NEW YORK, July 3 (Xinhua) -- U.S. stocks closed at record highs Thursday to end a holiday shortened week, with the Dow Jones Industrial Average settling above 17,000 points for the first time, boosted by stronger-than-expected U.S. nonfarm payroll report.
The Dow jumped 92.02 points, or 0.54 percent, to 17,068.26, a new record closing high. The S&P 500 also refreshed its record close, adding 10.82 points, or 0.55 percent, to end at 1,985.44. The Nasdaq Composite Index rose 28.19 points, or 0.63 percent, to 4,485.92.
The Dow pierced through the psychologically important level of 17,000 points for the first time immediately after the opening bell, while both the blue-chip index and the broader S&P 500 kept renewing their all-time intraday highs during the morning session. The Dow and the S&P 500 set all-time intraday highs of 17,074.65 points and 1,985.59 points respectively, eclipsing those set on July 1.
On the economic front, U.S. nonfarm payroll employment increased by 288,000 in June, said the Labor Department Thursday. The fresh data was much higher than economists' expectations.
Meanwhile, unemployment rate declined unexpectedly from 6.3 percent to 6.1 percent in June, the department added.
The jobs gain in June reflected that "the labor market remains surprisingly and resiliently strong," said the Conference Board, a private research group based in New York, in a note Thursday. " This is not just catch up after a bad winter. It also reflects some gathering strength in the economy," it added.
Due to the fast improving labor market and firming inflation, J. P. Morgan economists are pulling forward their projection for the Federal Reserve's tightening.
Michael Feroli, chief U.S. economist at J.P. Morgan, said Thursday that they now see a lift-off of the federal funds rate occurring in the third quarter of 2015 rather than the fourth quarter of 2015 and expect the funds rate at 1.0 percent for yearend 2015 and 2.5 percent for 2016.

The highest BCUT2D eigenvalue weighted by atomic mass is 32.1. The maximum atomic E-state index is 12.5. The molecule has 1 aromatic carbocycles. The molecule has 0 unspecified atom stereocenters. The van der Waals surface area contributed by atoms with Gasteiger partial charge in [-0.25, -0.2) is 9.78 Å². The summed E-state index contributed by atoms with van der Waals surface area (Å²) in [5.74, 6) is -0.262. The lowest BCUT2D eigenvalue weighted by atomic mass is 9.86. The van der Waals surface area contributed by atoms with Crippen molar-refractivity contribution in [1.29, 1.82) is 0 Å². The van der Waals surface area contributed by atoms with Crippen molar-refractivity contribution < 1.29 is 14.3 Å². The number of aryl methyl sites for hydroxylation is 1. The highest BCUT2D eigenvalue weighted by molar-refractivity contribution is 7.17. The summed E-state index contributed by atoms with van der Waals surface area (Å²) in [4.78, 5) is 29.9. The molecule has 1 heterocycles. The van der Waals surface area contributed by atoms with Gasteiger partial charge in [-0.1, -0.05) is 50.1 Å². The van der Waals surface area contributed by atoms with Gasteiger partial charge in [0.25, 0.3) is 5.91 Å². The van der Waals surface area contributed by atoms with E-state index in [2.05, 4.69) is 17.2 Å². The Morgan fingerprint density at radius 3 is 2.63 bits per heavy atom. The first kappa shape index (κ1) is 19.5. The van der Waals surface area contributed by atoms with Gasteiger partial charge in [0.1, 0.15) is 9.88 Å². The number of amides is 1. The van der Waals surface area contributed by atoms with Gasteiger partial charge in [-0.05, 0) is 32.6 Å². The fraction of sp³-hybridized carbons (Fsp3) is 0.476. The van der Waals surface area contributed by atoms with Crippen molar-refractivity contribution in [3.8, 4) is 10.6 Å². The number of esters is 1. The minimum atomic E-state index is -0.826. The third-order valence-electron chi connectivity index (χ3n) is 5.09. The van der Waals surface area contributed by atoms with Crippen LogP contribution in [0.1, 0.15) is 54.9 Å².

The Labor Department also reported that the number of Americans who initially applied for jobless benefits slightly rose 2,000 to a seasonally adjusted 315,000 in the week ending June 28, in line with market forecast.
Among other data, U.S. trade deficit narrowed in May to 44.4 billion dollars, down from a two-year high of 47 billion dollars in April, as exports increased and imports dipped, the Commerce Department said.
Wall Street was little affected by a report from the Institute for Supply Management which showed economic activity in the U.S. non-manufacturing sector expanded at a slightly slower pace in June, with the non-manufacturing index at 56 percent in June from 56.3 percent in May, trailing market consensus.
Moreover, the final Markit U.S. Services purchasing managers' index registered 61.0 in June, up from 58.1 in May, said financial data firm Markit.
The CBOE Volatility Index, often referred to as Wall Street's fear gauge, continued to fall Thursday, down 4.62 percent to end at 10.32.
There were only four trading days this week as U.S. financial markets are closed Friday for the Independence Day holiday.
For the week, the Dow rose 1.3 percent, the S&P 500 added 1.2 percent and the Nasdaq rose 2.0 percent.
Looking ahead, investors expect to see U.S. companies publish second-quarter earnings next week, with aluminum giant Alcoa's quarterly results due next Tuesday to kick off the new earnings season.
In other markets, the dollar jumped against most major currencies Thursday. In late New York trading, the euro fell to 1. 3609 dollars from 1.3656 dollars in the previous session. The dollar bought 102.20 Japanese yen, higher than 101.83 yen of the previous session.
Crude prices continued to drop as market expected more crude supplies from Libya. Light, sweet crude for August delivery moved down 42 cents to settle at 104.06 dollars a barrel on the New York Mercantile Exchange.
Gold futures on the COMEX division of the New York Mercantile Exchange lost ground Thursday on a stronger-than-expected U.S. jobs report. The most active gold contract for August delivery fell 10.3 dollars, or 0.77 percent, to settle at 1,320.6 dollars per ounce.